Raising concerns about the financial crisis caused by the slowdown in China’s real estate market, Chinese investment firm Zhongrong Trust, which manages a US$87 billion fund for corporate clients and wealthy individuals by the end of 2022, has announced interest had failed to make payments and principal on several investment products, CNN reported.

According to his statements, the scale of the payments exceeded 110 million yuan ($15 million).

Zhongrong Trust, another major Chinese investment firm, has delayed payments to corporate investors, triggering a rare protest in Beijing, CNN reports.

At least three Chinese companies – Nacity Property Service, KBC Corporation and Jianheng International Science & Technology – said in separate stock exchange filings in recent weeks that Zhongrong Trust was facing difficulties in meeting its corporate investor obligations. Is kept.

They are considered part of the “shadow banking” industry, a sector that forms an important source of finance in China. The term usually refers to financing activity that occurs outside the formal banking system, either by banks through off-balance-sheet activities, or by non-bank financial institutions, such as trust firms.

A mysterious and vast part of China’s financial landscape, the “shadow banking” sector has come under the spotlight as global investors worry about the future of the world’s second-largest economy, according to CNN.

In addition, concerns about Zhongrong have grown since social media videos surfaced this week showing protests outside his office in Beijing.

About a dozen angry protesters were recorded chanting slogans and demanding payments related to investment products released by the company, according to videos posted on the social media apps Douyin and WeChat, reports CNN. The videos appear to have been uploaded on Wednesdays and Thursdays.

However, the company has not responded to CNN’s request for comment.

On Monday, Zhongrong issued a statement saying “criminals” had sent false notices to customers about the cancellation of investment products. It has warned investors to beware of frauds, but has not commented on the issue of missed payments to investors.

Zhongrong is affiliated with the Zhongzhi Group, one of China’s largest private conglomerates with operations in financial services, mining and electric vehicles. The group’s main financial units have more than one trillion yuan (US$138 billion) in funds under management, according to a statement posted on its website in December.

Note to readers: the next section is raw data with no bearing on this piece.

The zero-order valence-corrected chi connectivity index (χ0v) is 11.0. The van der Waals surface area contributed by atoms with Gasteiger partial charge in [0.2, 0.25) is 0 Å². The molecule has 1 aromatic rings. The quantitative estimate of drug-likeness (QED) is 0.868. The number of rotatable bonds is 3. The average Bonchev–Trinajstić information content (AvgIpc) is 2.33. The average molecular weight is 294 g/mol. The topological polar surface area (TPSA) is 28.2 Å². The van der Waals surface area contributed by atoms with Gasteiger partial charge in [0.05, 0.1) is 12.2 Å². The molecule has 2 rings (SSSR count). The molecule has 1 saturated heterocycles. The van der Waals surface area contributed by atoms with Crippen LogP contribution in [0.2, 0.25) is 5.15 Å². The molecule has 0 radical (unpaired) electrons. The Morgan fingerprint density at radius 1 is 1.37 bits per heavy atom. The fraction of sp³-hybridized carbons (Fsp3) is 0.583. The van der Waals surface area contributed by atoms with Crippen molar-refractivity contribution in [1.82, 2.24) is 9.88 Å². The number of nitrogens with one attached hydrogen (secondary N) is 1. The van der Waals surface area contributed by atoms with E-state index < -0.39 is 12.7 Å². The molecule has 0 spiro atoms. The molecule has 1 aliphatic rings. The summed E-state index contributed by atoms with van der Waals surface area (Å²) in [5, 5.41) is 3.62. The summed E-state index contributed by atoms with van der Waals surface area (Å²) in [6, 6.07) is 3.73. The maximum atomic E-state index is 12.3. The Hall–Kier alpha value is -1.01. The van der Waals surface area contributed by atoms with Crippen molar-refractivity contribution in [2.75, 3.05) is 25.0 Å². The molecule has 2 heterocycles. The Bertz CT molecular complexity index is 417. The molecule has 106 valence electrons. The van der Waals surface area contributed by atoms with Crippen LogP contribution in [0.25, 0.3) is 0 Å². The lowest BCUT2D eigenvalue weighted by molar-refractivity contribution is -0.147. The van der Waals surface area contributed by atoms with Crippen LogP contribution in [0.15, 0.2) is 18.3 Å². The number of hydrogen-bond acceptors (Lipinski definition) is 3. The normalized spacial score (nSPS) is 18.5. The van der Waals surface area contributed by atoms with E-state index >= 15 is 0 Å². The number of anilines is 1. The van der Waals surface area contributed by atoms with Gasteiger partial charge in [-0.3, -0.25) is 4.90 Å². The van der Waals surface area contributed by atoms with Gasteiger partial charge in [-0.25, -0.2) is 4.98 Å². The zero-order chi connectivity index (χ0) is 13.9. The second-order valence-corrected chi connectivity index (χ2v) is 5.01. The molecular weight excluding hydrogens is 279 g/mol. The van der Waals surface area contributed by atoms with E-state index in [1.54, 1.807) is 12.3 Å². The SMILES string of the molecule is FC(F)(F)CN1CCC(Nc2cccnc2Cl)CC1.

As CNN reports, news of Zhongrong’s missed payment triggered panic reactions on social media, as it further fueled online speculation earlier this year that Zhongzhi Group faced a liquidity crunch and It stopped repayments on some of its investment products.

In recent days, investors have asked several listed companies on online forums organized by the Shanghai and Shenzhen stock exchanges whether they have any investment in Zhongrong’s products.

CNN, citing a research report by Citi analysts, reported that investors feared an “infection” spreading to the country’s US$2.9 trillion investment trust industry. Notably, this has happened because the industry has long been exposed to China’s troubled real estate sector, which is currently mired in its worst recession ever.

But “systemic risks” were limited, analysts said, and a potential confidence lapse was unlikely to lead to China’s “Lehman moment”, a reference to the bank’s collapse in 2008, which marked a major turn of the global financial crisis. , CNN reported.

According to the China Trustee Association, the total exposure of all trust funds to the property sector was estimated at 1.13 trillion yuan (US$154 billion) by the end of March, which is about 5 percent of the total value of trust funds. Country.

CNN quoted Nomura analysts in a research report as saying, “It is fair to say that given the latest developments concerning Zhongzhi, its subsidiaries and other wealth management firms, this 1.13 trillion yuan-worth of funds… Is in danger.”

“Further headwinds are likely to arise due to the upheaval [economic] development,” he added.

(Only the headline and image of this report may have been reworked by Business Standard staff; the rest of the content was auto-generated from a syndicated feed.)

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